John Cho is back in familiar territory as Harold in the hilarious A Very Harold and Kumar 3D Christmas. Set six years after Guantanamo Bay, we find that Harold and Kumar are no longer friends. Harold is working on Wall Street and married to his dream girl, Maria (Paula Garces) while Kumar (Kal Penn) has dropped out of Medical School and has just been told that his ex-girlfriend, Vanessa, is pregnant.
When a mysterious package addressed to Harold arrives at Kumar’s door, the two are reluctantly reunited and unknowingly, begin yet another adventure.
I was laughing non-stop the whole time and with the 3D, you’ll have things hurtling towards you that you’ll thank yourself is only on the screen. You’ll see Harold and Kumar in Claymation and even better, NPH himself. That’s right, Neil Patrick Harris is back and this time he’s doing an appropriately crude dance number. You’ll love every minute of it.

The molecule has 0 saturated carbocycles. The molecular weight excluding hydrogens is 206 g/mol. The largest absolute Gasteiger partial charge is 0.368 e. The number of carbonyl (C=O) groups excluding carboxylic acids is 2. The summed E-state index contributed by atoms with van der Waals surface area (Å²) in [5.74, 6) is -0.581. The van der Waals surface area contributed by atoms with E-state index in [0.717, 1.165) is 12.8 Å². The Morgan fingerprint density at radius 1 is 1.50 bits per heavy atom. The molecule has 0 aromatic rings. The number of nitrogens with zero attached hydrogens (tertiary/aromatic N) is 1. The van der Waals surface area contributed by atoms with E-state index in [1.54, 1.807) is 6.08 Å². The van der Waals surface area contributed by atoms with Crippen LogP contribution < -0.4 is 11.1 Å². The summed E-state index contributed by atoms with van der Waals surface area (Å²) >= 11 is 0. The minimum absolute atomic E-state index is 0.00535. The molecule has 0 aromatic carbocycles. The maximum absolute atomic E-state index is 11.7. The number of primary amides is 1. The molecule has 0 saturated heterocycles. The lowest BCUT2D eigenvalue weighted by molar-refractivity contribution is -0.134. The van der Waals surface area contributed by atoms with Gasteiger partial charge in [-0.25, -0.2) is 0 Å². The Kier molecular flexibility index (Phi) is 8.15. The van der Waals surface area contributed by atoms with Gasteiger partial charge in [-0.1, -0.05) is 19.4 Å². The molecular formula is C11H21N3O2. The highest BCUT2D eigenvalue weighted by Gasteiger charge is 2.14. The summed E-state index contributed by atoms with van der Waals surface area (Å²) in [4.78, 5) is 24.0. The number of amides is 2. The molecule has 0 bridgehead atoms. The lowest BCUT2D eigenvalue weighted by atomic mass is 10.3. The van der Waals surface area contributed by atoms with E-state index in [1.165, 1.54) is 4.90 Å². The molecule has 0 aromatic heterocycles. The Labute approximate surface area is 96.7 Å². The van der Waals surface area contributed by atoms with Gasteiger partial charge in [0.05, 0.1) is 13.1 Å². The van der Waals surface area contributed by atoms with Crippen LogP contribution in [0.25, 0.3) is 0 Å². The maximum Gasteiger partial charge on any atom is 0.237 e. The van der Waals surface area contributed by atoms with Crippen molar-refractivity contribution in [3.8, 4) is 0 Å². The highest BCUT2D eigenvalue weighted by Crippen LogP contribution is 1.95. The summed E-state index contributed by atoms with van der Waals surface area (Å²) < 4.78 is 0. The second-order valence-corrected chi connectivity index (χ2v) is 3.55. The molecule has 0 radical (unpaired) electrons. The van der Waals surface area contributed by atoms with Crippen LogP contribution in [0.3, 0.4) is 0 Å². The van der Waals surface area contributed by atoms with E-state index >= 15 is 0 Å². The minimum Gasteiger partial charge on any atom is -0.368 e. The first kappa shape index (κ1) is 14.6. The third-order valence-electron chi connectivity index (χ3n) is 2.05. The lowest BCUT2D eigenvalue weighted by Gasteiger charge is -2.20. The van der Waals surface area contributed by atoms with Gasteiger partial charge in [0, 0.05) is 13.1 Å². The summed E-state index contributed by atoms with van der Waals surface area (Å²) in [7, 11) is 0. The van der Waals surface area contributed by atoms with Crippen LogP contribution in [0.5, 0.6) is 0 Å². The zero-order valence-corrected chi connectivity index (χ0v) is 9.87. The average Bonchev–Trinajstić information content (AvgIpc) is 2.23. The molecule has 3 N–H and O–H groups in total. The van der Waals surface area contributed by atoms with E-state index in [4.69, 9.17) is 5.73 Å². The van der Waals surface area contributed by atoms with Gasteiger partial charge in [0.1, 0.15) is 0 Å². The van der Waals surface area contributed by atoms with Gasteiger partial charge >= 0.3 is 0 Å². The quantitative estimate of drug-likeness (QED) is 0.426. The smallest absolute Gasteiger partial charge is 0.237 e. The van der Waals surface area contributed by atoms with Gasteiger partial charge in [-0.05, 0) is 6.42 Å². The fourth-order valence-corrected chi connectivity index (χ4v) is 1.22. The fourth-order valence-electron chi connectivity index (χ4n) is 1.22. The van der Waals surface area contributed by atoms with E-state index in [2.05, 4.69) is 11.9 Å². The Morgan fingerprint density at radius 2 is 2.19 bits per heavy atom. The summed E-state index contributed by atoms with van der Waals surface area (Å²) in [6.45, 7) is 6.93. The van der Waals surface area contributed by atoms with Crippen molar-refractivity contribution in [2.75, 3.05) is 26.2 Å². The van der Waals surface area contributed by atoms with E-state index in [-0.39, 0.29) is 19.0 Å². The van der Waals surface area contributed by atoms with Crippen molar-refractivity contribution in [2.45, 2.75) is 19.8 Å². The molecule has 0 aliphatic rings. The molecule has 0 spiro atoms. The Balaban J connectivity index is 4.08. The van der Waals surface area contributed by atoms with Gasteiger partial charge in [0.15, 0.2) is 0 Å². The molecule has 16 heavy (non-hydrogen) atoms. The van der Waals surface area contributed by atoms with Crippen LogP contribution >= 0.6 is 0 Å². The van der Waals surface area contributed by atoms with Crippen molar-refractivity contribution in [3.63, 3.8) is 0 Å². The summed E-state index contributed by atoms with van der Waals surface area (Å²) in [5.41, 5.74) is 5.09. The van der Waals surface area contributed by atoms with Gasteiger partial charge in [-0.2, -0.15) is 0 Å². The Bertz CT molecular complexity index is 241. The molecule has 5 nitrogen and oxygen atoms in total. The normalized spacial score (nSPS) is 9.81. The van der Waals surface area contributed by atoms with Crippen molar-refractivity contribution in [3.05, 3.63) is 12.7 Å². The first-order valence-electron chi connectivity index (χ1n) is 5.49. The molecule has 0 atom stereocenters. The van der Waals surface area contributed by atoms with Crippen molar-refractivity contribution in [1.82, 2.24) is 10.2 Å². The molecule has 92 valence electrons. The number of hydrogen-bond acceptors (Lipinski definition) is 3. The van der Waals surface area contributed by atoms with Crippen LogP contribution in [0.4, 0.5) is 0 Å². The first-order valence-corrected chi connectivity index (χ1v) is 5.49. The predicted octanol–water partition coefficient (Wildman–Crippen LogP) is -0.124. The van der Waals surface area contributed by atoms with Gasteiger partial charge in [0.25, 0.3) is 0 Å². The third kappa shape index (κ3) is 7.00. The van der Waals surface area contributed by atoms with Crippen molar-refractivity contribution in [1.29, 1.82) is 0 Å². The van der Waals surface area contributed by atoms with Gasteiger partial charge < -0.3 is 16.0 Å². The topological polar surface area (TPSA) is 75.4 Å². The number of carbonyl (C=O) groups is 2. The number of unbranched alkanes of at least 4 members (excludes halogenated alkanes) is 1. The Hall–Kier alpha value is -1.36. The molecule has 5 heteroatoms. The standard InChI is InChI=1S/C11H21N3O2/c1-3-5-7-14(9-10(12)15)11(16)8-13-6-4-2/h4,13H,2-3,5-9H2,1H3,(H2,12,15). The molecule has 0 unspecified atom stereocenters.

The past couple of years, John has been on a roll. He played Sulu in Star Trek reboot (and its upcoming sequel), headlined ABC’s Flash Forward and will next be seen in American Reunion (back again as MILF Guy #2) and Total Recall.
John in person is absolutely funny and doesn’t seem at all like what he usually plays on screen – ok, maybe with the exception of MILF Guy #2. I got a chance to talk to him about the film, NPH, his worst audition and how he “stumbled into multiple franchises.”
For the full interview, click the audio link above or download it from iTunes
Because you’re so invested in these characters, now, do you have input like in the script or like what you think you’re character should do? How does that work?
John Cho: I remember discussing just throwing the ball around. I might be misremembering this but…
You can make it up, that’s fine.
John Cho: [laughs] I might have mentioned to the writers something like, “Where do we go after Guantanamo Bay? What is the next step?” And we were all not sure whether we could keep doing that particular thing and so I was glad when the Christmas concept came through because it seemed in a way a radical move. It was a departure and a good one, and a lot of things had happened between the second and the third one, in other people’s lives and in our lives, and so it seemed appropriate to advance the ages of the characters and alter their life situations. Read more